Ulrik Boesen, a senior analyst at the Tax Foundation, says the state’s ban on flavored vape products in 2019, along with menthol cigarettes this past June, has caused a drop in state revenue, but not a drop in smoking.
Massachusetts collected about $550 million in cigarette excise-tax revenue during fiscal 2019, Boesen said. Even with the 75% excise tax placed on electronic cigarette sales, lawmakers predict a loss of $93 million of revenue in fiscal 2021 due to the ban on flavored tobacco.
“If all those people had outright quit, I’d assume lawmakers would take that as a win,” Boesen said.
A look back at how things have moved on or otherwise…
Expert Roundup From Scientists, Advocates, Analysts and more…
James Dunworth, Ashtray Blog
What a year it’s been for the vaping industry. In the first half of the year it seemed nothing could stop vaping, with smokers switching from tobacco to electronic cigarettes in droves.
Then an outbreak of serious respiratory illness broke out in the USA. While the illness was caused by the use of Vitamin-E acetate in illicit cannabis products, early CDC reports conflated this with vaping. Sources tell me that this conflation was deliberate, and that many in the CDC were appalled at how the situation was handled.
And the Effort to Destroy It – Clive Bates
Imagine a new miracle drug with the potential to prevent one third of fatal cancers, to avoid one in four deaths from cardiovascular disease and to provide relief for six million Americans suffering from serious lung disease. The side effects of this hypothetical treatment appear to be minimal and people can carry on with normal life while under treatment.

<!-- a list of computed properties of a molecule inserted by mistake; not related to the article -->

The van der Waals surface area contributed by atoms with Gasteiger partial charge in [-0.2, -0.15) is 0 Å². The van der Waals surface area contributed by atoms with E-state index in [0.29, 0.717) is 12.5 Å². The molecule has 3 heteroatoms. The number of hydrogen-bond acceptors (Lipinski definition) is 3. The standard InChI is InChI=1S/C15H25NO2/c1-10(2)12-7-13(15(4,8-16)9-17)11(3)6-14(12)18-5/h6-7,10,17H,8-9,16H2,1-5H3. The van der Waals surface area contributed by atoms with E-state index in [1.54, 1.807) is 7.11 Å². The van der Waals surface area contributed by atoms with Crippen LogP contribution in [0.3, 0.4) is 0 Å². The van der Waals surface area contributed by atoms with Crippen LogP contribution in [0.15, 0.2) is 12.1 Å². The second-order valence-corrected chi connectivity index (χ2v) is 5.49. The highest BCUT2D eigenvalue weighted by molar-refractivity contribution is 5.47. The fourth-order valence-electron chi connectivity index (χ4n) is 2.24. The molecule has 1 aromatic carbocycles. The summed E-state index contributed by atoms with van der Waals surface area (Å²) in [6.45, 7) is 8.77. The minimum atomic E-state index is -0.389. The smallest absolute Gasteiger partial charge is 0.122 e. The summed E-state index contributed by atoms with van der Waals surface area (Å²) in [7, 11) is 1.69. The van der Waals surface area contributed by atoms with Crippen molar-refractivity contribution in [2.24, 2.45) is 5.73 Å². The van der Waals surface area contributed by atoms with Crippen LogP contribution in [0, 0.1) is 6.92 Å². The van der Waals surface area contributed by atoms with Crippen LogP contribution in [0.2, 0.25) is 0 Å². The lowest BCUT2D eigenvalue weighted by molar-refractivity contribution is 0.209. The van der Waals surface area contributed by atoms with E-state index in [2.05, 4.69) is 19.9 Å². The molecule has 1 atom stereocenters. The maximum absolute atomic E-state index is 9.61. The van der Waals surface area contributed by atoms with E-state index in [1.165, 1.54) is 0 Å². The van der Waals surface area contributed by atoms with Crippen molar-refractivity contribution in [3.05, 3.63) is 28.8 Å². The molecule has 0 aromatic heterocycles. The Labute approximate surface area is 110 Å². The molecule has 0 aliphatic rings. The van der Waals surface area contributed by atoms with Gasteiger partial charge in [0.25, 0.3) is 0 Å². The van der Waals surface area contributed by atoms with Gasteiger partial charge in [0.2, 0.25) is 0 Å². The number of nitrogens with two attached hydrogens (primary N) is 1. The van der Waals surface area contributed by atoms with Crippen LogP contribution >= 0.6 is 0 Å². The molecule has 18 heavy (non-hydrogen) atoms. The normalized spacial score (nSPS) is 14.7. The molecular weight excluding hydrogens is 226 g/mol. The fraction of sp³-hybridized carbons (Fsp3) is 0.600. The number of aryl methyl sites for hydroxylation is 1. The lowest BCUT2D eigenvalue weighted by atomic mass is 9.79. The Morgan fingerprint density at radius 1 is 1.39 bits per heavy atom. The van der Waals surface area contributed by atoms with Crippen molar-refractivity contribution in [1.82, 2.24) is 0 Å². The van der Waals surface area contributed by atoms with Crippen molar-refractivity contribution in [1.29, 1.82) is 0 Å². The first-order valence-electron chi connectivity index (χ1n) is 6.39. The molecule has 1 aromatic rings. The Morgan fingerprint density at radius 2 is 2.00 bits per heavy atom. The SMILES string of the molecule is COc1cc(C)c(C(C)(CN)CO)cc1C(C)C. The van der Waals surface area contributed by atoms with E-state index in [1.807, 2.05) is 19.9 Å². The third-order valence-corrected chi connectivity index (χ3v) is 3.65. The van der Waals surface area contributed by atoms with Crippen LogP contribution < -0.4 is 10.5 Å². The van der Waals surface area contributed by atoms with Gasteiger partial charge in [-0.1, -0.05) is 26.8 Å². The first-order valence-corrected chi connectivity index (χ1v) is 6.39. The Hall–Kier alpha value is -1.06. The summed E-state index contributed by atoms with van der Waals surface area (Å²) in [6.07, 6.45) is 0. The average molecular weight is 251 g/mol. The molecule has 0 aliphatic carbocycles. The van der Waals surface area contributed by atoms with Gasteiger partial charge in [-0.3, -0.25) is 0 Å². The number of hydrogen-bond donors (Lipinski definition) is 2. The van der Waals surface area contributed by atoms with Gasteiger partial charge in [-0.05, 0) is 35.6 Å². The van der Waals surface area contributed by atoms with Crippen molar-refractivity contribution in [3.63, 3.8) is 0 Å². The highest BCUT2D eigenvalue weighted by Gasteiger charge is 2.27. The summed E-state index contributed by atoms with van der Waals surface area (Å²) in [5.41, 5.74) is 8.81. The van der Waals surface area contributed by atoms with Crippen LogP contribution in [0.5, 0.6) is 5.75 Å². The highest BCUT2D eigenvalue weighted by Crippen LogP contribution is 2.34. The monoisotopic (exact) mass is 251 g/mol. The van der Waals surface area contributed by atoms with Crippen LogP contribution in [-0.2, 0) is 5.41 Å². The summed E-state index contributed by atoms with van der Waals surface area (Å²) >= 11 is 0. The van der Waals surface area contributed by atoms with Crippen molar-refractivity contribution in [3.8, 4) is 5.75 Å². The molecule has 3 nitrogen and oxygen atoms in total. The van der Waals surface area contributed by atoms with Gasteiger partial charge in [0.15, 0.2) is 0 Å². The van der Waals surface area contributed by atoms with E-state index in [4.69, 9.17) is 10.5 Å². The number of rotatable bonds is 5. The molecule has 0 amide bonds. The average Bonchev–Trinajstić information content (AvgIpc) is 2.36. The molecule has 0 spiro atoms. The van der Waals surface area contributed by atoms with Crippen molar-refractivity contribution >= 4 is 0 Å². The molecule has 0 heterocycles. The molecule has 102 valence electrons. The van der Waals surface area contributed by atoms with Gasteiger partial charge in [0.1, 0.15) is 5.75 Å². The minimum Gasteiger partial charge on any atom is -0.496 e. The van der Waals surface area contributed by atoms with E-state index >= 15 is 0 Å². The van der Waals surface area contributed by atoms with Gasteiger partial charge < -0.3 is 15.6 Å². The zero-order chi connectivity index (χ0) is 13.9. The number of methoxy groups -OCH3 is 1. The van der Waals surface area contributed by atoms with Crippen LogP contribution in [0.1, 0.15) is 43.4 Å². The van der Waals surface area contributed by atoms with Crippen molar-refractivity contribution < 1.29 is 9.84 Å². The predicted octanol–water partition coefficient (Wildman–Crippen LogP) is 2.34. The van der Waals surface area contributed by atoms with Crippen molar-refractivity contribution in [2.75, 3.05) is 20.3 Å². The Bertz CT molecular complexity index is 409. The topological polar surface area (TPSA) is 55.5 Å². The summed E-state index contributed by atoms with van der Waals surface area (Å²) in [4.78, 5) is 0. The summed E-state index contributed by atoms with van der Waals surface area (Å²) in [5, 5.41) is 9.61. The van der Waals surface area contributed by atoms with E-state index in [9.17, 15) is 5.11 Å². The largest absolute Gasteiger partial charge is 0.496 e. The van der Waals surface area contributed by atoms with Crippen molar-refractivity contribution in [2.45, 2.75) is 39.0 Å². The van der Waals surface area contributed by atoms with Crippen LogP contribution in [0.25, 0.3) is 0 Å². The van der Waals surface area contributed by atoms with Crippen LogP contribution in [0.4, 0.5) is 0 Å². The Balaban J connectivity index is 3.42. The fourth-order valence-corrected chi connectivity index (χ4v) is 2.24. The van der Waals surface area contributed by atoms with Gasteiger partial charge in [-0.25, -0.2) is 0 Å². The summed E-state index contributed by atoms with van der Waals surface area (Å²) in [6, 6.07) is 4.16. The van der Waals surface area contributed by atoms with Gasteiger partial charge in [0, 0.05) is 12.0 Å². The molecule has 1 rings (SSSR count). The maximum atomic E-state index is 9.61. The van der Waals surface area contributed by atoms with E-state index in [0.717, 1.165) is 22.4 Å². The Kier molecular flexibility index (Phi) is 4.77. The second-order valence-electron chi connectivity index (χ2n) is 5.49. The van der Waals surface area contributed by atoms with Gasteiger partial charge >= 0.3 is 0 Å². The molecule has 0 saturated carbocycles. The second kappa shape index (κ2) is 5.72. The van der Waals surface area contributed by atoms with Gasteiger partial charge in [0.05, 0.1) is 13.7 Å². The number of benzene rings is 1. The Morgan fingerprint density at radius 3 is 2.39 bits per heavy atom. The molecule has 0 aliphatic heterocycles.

Imagine, too, that ordinary people will purchase this affordable drug at their own expense and on their own initiative in order to take personal responsibility for their own health—and even because they like it. That would be quite a breakthrough.
Today saw a lot of media coverage over a new report from the World Health Organisation claiming:
Number of males using tobacco globally on the decline, showing that government-led control efforts work to save lives, protect health, beat tobacco
It further boasts that …
[P]ositively, the new report shows that the number of male tobacco users has stopped growing and is projected to decline by more than 1 million fewer male users come 2020 (or 1.091 billion) compared to 2018 levels, and 5 million less by 2025 (1.087 billion).
Wow! A million globally, they say? That is a lot, isn’t it? The Director General of the WHO – who once recruited Robert Mugabe as a goodwill ambassador before worldwide disgust forced him to backtrack – is ecstatic …